A Ruling Party Official’s Arrest Boosts South Africa’s Fight Against Corruption

A Ruling Party Official’s Arrest Boosts South Africa’s Fight Against Corruption
Ace Magashule, secretary general of the African National Congress party, at a bail hearing in Bloemfontein, South Africa, Nov. 13, 2020 (AP photo).

A shock wave rattled South Africa’s political landscape on Nov. 10, when the Directorate for Primary Crime Investigation, a unit known as the Hawks, issued an arrest warrant for Ace Magashule on 21 charges of corruption, theft, fraud and money laundering. Magashule is currently the secretary general of the ruling African National Congress party and a longtime ally of former President Jacob Zuma, who is himself awaiting trial for graft.

The charges against Magashule have to do with the awarding of a contract worth 255 million rand ($16.5 million) for work that was ultimately never done, as part of a campaign to remove asbestos from public housing when Magashule was premier of Free State province between 2009 and 2018. He has not yet been asked to plead in the case, but he has previously denied any wrongdoing. The case highlights how endemic corruption has become within the ANC and the South African state at all levels, but also some more positive developments since Cyril Ramaphosa replaced Zuma as leader of the ANC and as president of South Africa.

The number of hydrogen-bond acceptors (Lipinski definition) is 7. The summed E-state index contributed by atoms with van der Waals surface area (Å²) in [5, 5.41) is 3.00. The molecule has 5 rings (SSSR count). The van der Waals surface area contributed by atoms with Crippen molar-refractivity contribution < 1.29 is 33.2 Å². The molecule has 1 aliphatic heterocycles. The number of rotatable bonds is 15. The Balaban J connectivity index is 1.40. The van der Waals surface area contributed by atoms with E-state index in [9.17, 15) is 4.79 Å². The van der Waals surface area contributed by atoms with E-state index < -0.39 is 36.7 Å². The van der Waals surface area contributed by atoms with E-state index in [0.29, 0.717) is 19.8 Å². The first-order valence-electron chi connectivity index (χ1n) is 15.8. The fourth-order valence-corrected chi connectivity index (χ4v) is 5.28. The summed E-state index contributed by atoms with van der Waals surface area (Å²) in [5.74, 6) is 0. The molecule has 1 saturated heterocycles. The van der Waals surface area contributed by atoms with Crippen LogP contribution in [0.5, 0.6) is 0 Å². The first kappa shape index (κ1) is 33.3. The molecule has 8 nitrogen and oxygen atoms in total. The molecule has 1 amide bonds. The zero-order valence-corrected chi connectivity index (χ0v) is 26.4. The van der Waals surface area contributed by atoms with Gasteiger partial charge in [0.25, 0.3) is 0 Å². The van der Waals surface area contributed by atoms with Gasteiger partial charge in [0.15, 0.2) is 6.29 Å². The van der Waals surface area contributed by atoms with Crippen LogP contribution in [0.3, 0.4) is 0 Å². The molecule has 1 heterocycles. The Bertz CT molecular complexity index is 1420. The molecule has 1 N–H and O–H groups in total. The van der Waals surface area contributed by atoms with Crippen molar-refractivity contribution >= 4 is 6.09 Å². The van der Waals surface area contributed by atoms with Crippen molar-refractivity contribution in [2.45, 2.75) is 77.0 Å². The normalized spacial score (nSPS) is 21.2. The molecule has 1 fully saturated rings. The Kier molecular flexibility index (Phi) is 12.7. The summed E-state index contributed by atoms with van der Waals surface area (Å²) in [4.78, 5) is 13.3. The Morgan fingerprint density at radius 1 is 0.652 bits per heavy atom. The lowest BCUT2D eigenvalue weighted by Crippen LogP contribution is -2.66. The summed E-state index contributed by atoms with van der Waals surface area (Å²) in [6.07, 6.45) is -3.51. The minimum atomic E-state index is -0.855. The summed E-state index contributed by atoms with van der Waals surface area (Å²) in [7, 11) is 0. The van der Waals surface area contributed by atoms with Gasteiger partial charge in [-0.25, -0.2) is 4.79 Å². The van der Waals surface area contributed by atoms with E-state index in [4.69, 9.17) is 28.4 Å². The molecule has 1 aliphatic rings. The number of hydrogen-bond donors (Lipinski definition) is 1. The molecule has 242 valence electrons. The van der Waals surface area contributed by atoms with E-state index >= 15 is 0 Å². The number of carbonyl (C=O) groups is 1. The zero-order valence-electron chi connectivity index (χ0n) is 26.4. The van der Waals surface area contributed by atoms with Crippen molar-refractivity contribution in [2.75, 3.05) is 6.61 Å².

Nothing has more rapidly accelerated South Africa’s descent from the moral high ground it occupied during the era of Nelson Mandela than the scourge of corruption. Graft has damaged the economy, rendered many state-owned enterprises dysfunctional and facilitated naked self-enrichment by ANC cadres, even as levels of poverty and inequality among the broader population remain severe.

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